Amid all this darkness and doom comes a ray of sunshine, however.  The youngest Pyncheon arrives on the scene early in the story.  She has been raised away from the House of Seven Gables and as such does not allow an ancient curse to color her expectations for the future.  The bulk of the story centers on how the remaining Pyncheons come to terms with their colored past and in doing so try to imagine a better future.  This is laborious process, however, and requires the Pyncheons to acknowledge truths about themselves, and their ancestor Colonel Pyncheon, that are disturbing and uncomfortable.  But only in facing the truth can this family finally be set free.
Published in 1851 The House of Seven Gables is not an easy or fast read.  Like the authors of the day, Hawthorne painstakingly describes settings, character motivations, and backstory over pages of long and complex paragraphs.  It takes some time to sink into the tempo of the novel.  So different from many books of today where action is packed into each page.  This is not a book for those with a short attention span.  At least not initially.  But if you can commit yourself to the story a rich portrait of a New England family emerges, and proceeds, albeit slowly, to a well-earned and satisfying resolution.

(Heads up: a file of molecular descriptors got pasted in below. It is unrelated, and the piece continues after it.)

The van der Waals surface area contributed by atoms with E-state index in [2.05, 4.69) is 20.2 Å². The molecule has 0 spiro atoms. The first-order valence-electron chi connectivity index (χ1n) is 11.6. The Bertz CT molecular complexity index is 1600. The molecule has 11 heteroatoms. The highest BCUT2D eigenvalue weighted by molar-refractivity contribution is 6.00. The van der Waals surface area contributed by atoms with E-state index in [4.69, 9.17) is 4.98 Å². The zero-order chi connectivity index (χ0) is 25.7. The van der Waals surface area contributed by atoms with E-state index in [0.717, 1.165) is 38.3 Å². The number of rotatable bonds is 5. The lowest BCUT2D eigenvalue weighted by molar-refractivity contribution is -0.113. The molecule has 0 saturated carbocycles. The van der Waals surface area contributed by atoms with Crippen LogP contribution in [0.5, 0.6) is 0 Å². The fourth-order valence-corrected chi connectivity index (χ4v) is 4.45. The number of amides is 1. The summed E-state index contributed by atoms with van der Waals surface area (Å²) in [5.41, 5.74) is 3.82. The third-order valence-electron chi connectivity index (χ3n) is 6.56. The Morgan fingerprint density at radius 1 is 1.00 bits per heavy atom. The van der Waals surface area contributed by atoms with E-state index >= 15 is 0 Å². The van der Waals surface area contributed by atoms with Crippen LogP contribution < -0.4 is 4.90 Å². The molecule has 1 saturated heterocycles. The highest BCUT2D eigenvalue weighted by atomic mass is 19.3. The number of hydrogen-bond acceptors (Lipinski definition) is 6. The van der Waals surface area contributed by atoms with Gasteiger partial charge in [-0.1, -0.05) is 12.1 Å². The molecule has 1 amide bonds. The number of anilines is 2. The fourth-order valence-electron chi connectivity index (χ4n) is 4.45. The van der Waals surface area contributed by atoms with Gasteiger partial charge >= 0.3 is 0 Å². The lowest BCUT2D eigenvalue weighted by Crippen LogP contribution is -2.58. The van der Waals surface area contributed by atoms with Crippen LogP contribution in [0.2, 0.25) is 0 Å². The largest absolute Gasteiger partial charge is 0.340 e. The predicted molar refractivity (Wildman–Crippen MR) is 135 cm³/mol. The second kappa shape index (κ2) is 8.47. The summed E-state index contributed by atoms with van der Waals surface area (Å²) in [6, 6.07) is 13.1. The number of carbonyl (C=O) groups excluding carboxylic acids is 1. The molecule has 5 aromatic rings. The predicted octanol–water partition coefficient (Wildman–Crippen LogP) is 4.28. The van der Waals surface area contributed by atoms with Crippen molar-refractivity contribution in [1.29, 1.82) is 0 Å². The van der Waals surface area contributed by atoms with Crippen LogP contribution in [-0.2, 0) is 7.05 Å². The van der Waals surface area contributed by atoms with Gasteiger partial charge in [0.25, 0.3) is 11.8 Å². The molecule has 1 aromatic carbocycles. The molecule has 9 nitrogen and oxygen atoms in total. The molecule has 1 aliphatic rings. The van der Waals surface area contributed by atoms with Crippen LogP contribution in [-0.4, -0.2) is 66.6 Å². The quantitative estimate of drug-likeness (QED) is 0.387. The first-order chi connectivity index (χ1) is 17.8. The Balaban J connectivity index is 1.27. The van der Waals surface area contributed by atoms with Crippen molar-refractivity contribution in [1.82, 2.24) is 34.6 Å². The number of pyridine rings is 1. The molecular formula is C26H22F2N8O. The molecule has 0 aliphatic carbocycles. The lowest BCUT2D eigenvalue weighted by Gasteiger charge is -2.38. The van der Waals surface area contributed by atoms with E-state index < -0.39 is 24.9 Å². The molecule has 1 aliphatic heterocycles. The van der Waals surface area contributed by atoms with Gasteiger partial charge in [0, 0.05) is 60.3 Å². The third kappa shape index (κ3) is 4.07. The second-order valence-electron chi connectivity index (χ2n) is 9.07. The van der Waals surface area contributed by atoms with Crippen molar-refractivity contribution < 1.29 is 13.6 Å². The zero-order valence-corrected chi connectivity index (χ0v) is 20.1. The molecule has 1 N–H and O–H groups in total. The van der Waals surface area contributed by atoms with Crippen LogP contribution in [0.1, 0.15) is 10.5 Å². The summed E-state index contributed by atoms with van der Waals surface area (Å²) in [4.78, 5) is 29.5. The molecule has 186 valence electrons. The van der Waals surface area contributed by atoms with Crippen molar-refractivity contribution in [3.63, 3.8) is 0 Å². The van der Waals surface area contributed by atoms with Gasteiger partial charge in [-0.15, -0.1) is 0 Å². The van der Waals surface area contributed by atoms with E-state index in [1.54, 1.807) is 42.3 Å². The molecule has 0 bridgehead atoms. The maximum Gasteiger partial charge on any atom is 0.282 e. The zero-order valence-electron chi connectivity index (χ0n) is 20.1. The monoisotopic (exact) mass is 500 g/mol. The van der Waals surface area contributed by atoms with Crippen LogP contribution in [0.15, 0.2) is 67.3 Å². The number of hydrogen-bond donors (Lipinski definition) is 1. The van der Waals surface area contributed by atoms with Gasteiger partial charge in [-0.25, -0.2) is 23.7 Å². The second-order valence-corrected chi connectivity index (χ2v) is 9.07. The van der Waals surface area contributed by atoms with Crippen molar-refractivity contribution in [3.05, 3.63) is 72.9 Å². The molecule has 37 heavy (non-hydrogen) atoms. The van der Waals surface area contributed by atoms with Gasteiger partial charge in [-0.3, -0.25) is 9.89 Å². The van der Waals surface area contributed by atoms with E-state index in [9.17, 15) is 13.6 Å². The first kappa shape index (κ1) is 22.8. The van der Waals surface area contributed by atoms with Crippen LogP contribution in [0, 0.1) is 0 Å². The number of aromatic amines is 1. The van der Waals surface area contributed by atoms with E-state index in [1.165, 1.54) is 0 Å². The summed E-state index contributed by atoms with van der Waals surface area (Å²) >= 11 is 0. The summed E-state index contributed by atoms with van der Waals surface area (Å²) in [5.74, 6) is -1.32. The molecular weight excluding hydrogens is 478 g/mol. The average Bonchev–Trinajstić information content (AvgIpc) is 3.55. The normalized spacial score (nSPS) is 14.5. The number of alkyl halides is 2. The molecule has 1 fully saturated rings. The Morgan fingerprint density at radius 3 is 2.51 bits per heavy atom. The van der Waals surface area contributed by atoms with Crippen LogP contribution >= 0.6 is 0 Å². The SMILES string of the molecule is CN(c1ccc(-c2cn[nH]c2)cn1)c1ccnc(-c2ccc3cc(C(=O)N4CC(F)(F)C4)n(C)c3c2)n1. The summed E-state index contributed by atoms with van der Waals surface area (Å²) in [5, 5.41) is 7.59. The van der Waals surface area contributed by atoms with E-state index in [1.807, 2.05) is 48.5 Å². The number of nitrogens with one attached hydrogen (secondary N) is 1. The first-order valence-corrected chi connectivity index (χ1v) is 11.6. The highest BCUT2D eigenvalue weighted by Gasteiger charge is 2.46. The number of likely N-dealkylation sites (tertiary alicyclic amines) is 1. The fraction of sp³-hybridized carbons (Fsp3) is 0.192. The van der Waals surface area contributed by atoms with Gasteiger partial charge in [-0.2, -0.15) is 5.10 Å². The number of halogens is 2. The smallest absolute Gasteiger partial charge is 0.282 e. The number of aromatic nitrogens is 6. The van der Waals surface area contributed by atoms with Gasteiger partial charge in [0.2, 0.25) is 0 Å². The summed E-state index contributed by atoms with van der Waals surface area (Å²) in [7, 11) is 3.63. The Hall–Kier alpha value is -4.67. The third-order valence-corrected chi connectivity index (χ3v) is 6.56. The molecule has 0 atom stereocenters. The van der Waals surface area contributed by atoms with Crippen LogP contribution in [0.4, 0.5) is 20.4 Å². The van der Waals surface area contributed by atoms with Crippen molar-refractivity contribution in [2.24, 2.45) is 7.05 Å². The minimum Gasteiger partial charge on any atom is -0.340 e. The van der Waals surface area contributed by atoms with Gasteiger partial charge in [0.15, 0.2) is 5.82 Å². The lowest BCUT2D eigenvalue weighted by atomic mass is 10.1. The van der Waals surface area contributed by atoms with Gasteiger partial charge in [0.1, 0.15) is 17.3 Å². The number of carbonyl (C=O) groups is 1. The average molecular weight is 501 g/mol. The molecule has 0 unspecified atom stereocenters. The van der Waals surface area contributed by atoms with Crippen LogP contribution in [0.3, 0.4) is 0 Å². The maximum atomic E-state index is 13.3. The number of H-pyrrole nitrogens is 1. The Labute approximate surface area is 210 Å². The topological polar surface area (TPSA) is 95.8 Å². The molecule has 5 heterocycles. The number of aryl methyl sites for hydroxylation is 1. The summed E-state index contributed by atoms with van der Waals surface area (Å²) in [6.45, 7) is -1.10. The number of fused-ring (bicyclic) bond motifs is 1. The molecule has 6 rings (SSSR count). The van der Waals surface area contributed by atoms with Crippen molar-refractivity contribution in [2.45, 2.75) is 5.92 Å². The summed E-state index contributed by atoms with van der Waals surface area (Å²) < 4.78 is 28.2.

PS: I’ve never actually read Anne of Green Gables.  Maybe I’ll tackle that book at some point in the future.  Now, though, I need a break from all those gables.  Liane Moriarty is calling!

Off Topic: Musings on Rumors of a Big Little Lies Season 2 (Spoilers!)

– From Archived Site –